Food was my favorite feature of the JW. The highlight was complementary dinner in the lounge between 5:30 – 7:30pm. They call it hors d’oeuvres, but it’s more than enough for dinner, with a variety of hot dishes, snacks, fruits, and desserts. Here are some samples from my visit:
Lounge service was phenomenal. The staff checked often if I and other guests needed anything, without being too intrusive. They were very pleasant. I encountered one or two loud/running children during the 5-6 hours I spent there, overall not bad.
I loved that they had authentic Sichuan specialties, such as:
There’s also Afternoon Tea preceding the dinner. It ends at 5pm, I believe it starts at about 3pm? There were some amazing desserts. Their durian cake (not pictured, sorry) is one of the best cakes I’ve ever had in my life. It was seriously not possible to not overindulge such that by the time the complementary dinner starts, your stomach has no room, having just been bombarded with desserts. Of course, indulge anyway. Speaking of tea, the variety in the lounge (TG Art of Tea, from Singapore) is among the best complementary ones I’ve had while traveling. The one pictured above is “melon honey”, and it’s pretty unique.
This is the best complementary dinner I’ve ever had at a hotel. The Grand Hyatt Hong Kong had comparable amount of items and they’re more “exquisite”, but I loved that the food here more so reflects traditional local specialty, and the desserts are a highlight. Of course, GH-HK has way better view, but it was also more than 3x higher in redemption rate (if you value 25k Hyatt at 50k Marriott, although the 2018 Marriott change makes it just 2.5x higher). And like HK, Chengdu offers one of the richest cuisines on the planet, so while it’s a great convenience to sample some local flavor from the free food for Gold and Platinum members, remember it’s just the tip of the iceberg and there’s a lot more outside.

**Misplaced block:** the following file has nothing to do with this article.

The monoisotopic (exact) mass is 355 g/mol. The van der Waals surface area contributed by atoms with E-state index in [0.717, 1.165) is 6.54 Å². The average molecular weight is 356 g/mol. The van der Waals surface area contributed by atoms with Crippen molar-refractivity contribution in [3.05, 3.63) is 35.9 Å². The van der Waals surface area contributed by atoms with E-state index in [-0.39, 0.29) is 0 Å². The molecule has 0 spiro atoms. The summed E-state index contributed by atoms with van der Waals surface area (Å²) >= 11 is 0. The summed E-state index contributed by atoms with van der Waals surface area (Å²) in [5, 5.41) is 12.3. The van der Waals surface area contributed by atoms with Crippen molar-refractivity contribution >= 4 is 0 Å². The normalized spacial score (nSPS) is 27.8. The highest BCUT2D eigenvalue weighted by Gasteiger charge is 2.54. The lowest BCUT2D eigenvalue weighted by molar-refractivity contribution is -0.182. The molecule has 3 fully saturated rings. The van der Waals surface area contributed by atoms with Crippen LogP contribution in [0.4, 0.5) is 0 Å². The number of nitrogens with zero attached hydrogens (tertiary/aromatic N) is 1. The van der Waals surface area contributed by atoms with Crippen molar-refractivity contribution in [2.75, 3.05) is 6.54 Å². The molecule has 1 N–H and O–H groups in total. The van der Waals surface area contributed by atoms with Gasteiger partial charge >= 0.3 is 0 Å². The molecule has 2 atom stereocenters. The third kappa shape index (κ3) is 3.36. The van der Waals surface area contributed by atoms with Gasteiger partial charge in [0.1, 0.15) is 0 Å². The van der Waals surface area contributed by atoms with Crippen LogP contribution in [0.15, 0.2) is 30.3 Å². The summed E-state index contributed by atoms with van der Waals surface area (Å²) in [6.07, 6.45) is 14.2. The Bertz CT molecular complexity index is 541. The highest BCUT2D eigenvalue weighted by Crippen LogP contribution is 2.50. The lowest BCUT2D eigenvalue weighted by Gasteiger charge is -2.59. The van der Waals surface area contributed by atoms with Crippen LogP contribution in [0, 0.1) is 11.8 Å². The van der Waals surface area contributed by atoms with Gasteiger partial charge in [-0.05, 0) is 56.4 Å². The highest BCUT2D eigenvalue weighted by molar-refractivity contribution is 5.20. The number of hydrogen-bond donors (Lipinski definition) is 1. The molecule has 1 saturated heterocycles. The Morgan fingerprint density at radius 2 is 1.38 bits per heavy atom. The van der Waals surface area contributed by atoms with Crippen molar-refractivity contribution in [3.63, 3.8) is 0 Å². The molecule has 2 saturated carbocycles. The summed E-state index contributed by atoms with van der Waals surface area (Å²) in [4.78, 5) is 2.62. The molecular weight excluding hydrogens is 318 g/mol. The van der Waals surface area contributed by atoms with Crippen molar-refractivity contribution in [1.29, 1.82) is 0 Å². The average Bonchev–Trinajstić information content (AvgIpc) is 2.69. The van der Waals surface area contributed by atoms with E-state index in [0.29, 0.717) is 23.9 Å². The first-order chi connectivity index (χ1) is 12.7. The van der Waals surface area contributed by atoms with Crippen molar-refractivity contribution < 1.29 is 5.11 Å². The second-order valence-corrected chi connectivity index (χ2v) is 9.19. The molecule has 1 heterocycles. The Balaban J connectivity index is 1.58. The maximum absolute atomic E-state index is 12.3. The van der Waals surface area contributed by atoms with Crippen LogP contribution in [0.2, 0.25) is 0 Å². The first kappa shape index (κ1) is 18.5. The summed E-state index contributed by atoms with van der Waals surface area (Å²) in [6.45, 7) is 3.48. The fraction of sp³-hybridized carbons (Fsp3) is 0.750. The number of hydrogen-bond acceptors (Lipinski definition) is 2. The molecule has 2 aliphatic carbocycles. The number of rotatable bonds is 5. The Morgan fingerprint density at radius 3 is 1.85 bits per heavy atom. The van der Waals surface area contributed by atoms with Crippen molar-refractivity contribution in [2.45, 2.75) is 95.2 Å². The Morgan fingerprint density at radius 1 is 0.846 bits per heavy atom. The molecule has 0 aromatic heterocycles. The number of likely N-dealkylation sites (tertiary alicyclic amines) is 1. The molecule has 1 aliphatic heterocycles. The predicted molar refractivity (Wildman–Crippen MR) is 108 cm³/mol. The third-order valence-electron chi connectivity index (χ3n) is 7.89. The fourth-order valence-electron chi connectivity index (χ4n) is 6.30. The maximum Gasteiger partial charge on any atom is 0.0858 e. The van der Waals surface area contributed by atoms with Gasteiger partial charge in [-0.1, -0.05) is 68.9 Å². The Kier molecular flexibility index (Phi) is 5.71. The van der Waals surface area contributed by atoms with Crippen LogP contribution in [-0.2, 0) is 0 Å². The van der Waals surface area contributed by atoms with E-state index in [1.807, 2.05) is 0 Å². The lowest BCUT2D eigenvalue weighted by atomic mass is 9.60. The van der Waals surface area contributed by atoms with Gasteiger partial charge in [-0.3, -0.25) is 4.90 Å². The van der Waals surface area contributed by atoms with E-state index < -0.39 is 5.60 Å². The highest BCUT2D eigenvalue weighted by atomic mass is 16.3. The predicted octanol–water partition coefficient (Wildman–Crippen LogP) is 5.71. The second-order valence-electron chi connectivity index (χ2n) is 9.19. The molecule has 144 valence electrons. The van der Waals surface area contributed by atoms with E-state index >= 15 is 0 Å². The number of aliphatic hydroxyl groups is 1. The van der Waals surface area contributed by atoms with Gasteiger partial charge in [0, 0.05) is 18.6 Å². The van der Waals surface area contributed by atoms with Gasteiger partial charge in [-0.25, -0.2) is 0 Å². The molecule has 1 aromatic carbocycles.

Interestingly, we found the restaurant breakfast less impressive than dinner in the lounge. It was still good, but not as great as we expected.
There are also 2 other Marriott properties in Chengdu that interestingly went down a category, both to cat 2, in 2018. They are the Renaissance and a Marriott brand, though both are farther out location wise.
If flying out of CTU Terminal 1 (international), avoid the Air China lounge. The other Priority Pass lounge (upstairs) is better & way bigger.
This is a world-class hotel in a city of growing importance. Every time I’m in Chengdu, I see in it more of Singapore’s modern elegance. There were even several days of very clear sky in June! The rapid transformation of Chengdu means we could see the JW Marriott rise to category 5 (or higher) in a few years. The newer Grand Hyatt a few blocks away is already 12k Hyatt (equivalent to Marriott cat 5). Although I don’t find Chengdu particularly beautiful in terms of landscape or architecture, it’s well worth a visit for the food (THE FOOD!), close encounters with pandas, and as a base for exploring the wonders to the west, including Four Maidens Mountain, Tibet, and possibly Jiuzhaigou (post-earthquake). JW Marriott Chengdu was a great deal as a category 3. Now that it’s cat 4, it’s worth considering paying cash, with rates hovering around $150 all-in in the warm months, and it might be possible to reduce it with corporate rate, best rate guarantee, etc. Or, consider one of the cat 2’s further out.